The UK is planning to implement a policy for which there is little evidence, one that ignores its international obligations and risks the abuse and mistreatment of vulnerable people who are seeking a better life

This highlights the likelihood that the Rwanda policy will merely displace criminal networks and delay asylum seekers, rather than deterring them altogether. Those relocated to Rwanda are likely to face similar hardships, with recent revelations of migrants being killed by Rwandan law enforcement further illustrating the human rights risks associated with the policy. The functionality of such a scheme is therefore debatable, but the negative impact it will have on the lives of those seeking refuge is clear.

Global Britain

The UN Refugee Agency has called the UK’s memorandum of understanding – a process which bypasses parliamentary scrutiny and is not legally binding – a ‘clear breach’ of the Refugee Convention. However, the UK government has ignored such warnings, despite its legal and ethical obligations as a signatory state to the Refugee Convention. It has also disregarded alternative suggestions for managing the increase in asylum seekers, such as re-joining the Dublin Regulation – despite acknowledging its failure to implement safe and legal routes for those seeking asylum. Instead of acting in accordance with its international obligations, the UK is justifying sending asylum seekers on a one-way flight to Rwanda using logic that essentially comes down to ‘the ends justify the means’.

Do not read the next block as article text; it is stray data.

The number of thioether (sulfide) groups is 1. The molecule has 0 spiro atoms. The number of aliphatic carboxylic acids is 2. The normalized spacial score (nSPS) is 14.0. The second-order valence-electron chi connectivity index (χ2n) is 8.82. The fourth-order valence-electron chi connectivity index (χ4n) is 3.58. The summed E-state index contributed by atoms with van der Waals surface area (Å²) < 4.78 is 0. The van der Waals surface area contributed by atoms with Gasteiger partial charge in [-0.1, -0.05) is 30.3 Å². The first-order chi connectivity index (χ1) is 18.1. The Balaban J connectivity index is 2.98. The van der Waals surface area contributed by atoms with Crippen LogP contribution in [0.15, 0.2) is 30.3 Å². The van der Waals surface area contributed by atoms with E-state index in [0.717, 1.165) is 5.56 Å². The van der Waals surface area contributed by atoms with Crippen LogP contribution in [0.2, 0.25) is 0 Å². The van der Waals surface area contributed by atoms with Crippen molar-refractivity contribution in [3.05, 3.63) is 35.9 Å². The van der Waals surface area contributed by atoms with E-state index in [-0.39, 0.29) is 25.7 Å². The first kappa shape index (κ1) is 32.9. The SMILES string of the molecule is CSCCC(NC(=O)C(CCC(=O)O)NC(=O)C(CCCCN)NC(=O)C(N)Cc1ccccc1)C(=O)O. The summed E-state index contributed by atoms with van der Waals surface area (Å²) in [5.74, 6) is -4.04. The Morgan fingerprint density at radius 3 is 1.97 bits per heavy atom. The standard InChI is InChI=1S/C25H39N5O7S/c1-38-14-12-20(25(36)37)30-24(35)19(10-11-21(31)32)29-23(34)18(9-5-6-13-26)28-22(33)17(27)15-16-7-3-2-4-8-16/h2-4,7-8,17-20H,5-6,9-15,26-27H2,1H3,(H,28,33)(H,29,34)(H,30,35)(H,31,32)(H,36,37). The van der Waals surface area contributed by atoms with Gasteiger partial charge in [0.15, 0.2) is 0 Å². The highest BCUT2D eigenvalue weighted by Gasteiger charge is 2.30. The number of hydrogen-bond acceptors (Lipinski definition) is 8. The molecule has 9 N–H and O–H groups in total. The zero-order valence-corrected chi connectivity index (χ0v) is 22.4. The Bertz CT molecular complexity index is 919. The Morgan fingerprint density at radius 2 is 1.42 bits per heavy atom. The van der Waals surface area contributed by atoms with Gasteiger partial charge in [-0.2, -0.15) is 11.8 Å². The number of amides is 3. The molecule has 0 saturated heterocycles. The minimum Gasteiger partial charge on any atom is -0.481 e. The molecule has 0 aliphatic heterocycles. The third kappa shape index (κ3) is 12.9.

Yet this policy directly contradicts the vision of Global Britain as ‘a force for good: supporting open societies and defending human rights’. The UK’s colonial past and more recent extensions of power – both hard and soft – across the globe have arguably helped make the UK a destination of choice for asylum seekers due to familial or linguistic ties and/or hopes of taking advantage of the opportunities and possibilities that the UK offers them. Yet the UK is planning to implement a policy for which there is little evidence, one that ignores its international obligations and risks the abuse and mistreatment of vulnerable people who are seeking a better life.